Kaputt is a German magazine that was published by Condor-Verlag in association with Major Magazines. Designed as the direct competitor to the German version of Mad, Kaputt utilized translated material that had previously appeared in Cracked, as well as original material. It was published from 1977 - 1983 in two volumes. Following the closure of Kaputt, translated Cracked material appeared in a new publication, Stupid.
The slogan of Kaputt was "Das Magazin für unterdrückte Lebensfreude." ("The magazine for suppressed Joie de vivre.") Later issues would mimic Cracked's "Mazagine" spelling by changing the phrase to "Das Mazagin für unterdrückte Lebensfreude."
Differences from CrackedEdit
Numbering for Kaputt begins with number 4, which indicated it was published in April, the fourth month of the year. Issues that spanned multiple months were apparently meant to show both month's numbers, as the fourth issue is designated "Nr. 7/8". This was soon abandoned and subsequent issues were numbered sequentially. The "slash" numbering would return for the second volume, Das neue Kaputt.
Material that originated in Cracked was not substantially altered, except to change word balloons, signs, etc. into German. The magazine would, however, often add shades of red or orange to some pages.
Little attempt appears to have been made to keep the material reprinted topical. While popular parodies such as "Star-Warz" would appear shortly after their original publication, Kaputt also utilized material dating as far back as the 1950s.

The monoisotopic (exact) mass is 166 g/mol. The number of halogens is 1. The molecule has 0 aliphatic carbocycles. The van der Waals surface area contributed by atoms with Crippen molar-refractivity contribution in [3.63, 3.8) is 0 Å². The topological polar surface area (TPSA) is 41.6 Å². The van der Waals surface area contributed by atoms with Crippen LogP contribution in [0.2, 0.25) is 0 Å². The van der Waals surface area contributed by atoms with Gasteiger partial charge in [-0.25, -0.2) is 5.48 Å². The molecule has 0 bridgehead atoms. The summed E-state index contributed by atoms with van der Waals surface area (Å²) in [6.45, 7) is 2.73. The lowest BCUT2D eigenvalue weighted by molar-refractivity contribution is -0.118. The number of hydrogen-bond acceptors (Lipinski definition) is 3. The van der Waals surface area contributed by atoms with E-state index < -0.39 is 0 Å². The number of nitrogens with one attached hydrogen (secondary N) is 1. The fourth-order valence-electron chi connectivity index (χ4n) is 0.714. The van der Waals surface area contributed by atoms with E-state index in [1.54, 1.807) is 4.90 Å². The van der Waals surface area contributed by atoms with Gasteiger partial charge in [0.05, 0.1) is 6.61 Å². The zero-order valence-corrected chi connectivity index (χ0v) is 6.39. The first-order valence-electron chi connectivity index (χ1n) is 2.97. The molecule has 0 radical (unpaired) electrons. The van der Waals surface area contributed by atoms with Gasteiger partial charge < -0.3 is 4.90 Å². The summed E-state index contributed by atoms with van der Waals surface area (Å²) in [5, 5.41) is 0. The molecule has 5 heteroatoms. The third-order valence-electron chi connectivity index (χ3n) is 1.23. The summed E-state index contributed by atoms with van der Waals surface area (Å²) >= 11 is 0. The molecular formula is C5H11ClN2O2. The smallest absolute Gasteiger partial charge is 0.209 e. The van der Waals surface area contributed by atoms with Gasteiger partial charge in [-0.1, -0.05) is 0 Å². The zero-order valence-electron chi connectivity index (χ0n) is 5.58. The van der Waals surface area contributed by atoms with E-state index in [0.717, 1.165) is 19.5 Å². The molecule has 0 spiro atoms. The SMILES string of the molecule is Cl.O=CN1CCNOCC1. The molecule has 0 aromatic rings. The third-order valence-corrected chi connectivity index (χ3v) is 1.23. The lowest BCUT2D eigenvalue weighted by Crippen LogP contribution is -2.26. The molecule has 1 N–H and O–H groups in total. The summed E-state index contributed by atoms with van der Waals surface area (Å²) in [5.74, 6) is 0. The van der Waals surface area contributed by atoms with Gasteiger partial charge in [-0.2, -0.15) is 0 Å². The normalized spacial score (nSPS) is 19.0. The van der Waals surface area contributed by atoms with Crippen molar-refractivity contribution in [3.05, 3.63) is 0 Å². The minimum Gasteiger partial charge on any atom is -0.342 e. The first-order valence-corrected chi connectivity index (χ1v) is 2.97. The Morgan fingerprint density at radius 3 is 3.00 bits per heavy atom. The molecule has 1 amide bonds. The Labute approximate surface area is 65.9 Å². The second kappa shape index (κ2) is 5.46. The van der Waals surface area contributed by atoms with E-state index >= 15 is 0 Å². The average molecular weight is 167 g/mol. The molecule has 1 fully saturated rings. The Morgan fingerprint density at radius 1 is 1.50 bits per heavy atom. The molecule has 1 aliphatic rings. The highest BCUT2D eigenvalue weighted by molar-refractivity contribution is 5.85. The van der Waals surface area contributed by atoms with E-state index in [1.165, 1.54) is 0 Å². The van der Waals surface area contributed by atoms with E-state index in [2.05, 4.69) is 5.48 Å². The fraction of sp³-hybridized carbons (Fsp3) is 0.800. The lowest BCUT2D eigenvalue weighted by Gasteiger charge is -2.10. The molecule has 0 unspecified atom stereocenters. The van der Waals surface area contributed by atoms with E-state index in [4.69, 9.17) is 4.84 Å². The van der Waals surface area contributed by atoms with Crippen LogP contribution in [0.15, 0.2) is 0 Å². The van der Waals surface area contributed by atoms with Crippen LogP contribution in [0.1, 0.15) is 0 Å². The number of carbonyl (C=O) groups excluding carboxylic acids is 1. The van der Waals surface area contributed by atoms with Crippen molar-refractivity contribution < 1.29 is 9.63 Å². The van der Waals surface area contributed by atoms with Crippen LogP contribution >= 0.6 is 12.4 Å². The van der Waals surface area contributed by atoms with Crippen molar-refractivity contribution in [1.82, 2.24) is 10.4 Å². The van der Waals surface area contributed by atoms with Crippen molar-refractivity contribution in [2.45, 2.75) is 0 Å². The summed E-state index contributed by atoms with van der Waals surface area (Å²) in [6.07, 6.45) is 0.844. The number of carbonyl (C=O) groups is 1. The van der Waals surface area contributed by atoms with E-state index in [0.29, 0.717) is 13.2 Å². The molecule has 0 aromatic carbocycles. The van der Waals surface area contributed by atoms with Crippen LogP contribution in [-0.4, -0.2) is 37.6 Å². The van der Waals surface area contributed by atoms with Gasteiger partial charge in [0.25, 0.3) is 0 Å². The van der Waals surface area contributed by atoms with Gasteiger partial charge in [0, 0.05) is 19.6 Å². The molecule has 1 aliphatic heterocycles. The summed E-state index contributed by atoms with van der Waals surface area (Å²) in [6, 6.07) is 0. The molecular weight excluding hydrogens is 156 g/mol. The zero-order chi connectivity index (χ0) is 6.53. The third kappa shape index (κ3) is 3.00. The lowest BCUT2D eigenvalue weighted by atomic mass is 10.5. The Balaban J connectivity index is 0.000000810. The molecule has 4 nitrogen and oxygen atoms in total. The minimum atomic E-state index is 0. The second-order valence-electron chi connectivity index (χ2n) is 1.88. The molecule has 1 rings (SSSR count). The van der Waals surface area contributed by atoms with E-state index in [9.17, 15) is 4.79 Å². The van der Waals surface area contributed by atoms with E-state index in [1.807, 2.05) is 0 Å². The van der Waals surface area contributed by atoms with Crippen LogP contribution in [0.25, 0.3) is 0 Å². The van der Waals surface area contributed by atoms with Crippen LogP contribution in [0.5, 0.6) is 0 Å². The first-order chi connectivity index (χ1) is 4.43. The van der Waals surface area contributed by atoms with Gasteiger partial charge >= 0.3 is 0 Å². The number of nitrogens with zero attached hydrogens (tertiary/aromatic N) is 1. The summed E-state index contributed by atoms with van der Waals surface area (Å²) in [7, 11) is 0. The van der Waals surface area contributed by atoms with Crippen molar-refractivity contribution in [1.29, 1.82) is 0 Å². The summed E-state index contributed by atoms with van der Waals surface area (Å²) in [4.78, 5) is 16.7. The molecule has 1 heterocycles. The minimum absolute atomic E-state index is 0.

A few Cracked regulars made the transition, most Notably Nanny Dickering, who made several appearances as "Margret Düser" and "Karin von Fieber". Sylvester P. Smythe appeared from time to time, usually when his image was part of a larger article, as he did not serve as any kind of mascot for the magazine. There were also a few appearances by The Talking Blob and regular features Sagebrush, Hang Ups and Hudd & Dini were occasionally featured.
Many covers for Kaputt were based on original Cracked covers, substanially reworked and completely redrawn.
One major departure from Cracked was that Kaputt had no taboo about nudity and naked women were a common sight in the magazine, even appearing several times on the cover.
After the success of Kaputt, other publications followed from Condor-Verlag.